- The Washington Times - Thursday, May 4, 2006

LIMA, Peru — Venezuelan President Hugo Chavez yesterday withdrew his country’s ambassador to Peru, the latest move in a spat sparked by Mr. Chavez’s open support for Peru’s left-wing presidential candidate, Ollanta Humala.

On Saturday, Peru pulled its ambassador to Venezuela, citing Mr. Chavez’s “persistent and flagrant” interference in Peruvian affairs.

In the coming weeks, Peru faces a runoff presidential election that likely will pit Mr. Humala, an ideological colleague of Mr. Chavez’s, against a former president, Alan Garcia.

Mr. Chavez repeatedly has expressed his support for Mr. Humala, a retired colonel whose political orientation makes him a likely recruit to the anti-American circle established by Mr. Chavez and Presidents Fidel Castro of Cuba and Evo Morales of Bolivia.

Stoking interest in the election is a political fight over the ratification of a free-trade agreement signed with the United States.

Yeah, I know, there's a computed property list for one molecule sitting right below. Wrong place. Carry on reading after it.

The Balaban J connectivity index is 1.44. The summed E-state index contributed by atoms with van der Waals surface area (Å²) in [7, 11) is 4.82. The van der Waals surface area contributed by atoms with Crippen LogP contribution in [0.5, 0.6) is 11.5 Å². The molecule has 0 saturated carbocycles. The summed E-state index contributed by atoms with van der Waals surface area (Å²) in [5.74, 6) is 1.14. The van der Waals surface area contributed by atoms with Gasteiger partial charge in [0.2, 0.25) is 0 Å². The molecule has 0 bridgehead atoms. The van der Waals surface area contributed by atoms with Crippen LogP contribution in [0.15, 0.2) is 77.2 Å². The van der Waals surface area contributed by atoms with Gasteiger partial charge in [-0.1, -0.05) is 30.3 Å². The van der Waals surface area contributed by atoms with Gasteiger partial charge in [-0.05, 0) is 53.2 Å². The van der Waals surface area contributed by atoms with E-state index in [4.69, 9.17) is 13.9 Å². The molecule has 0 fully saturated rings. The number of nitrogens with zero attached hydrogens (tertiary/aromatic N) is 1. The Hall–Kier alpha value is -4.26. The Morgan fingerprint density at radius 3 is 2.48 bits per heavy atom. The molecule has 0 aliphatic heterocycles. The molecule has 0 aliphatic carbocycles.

Mr. Chavez is a vehement opponent of trade deals with the United States. On Saturday he, Mr. Morales and Mr. Castro met in Havana to sign a “socialist” trade agreement that would exclude the United States.

Peru and Venezuela have been trading barbs for weeks. Mr. Chavez called Mr. Garcia a “thief,” and Mr. Garcia responded by calling Mr. Chavez and Mr. Morales “historical losers.”

Heads of state typically refrain from commenting on elections in other countries.

Many Peruvian politicians have grown increasingly annoyed with Mr. Chavez’s public shows of support for Mr. Humala, as well as his brusque denouncements of Mr. Humala’s opponents.

Mr. Garcia and Mr. Humala are expected to face each other in a runoff election in late May or early June.



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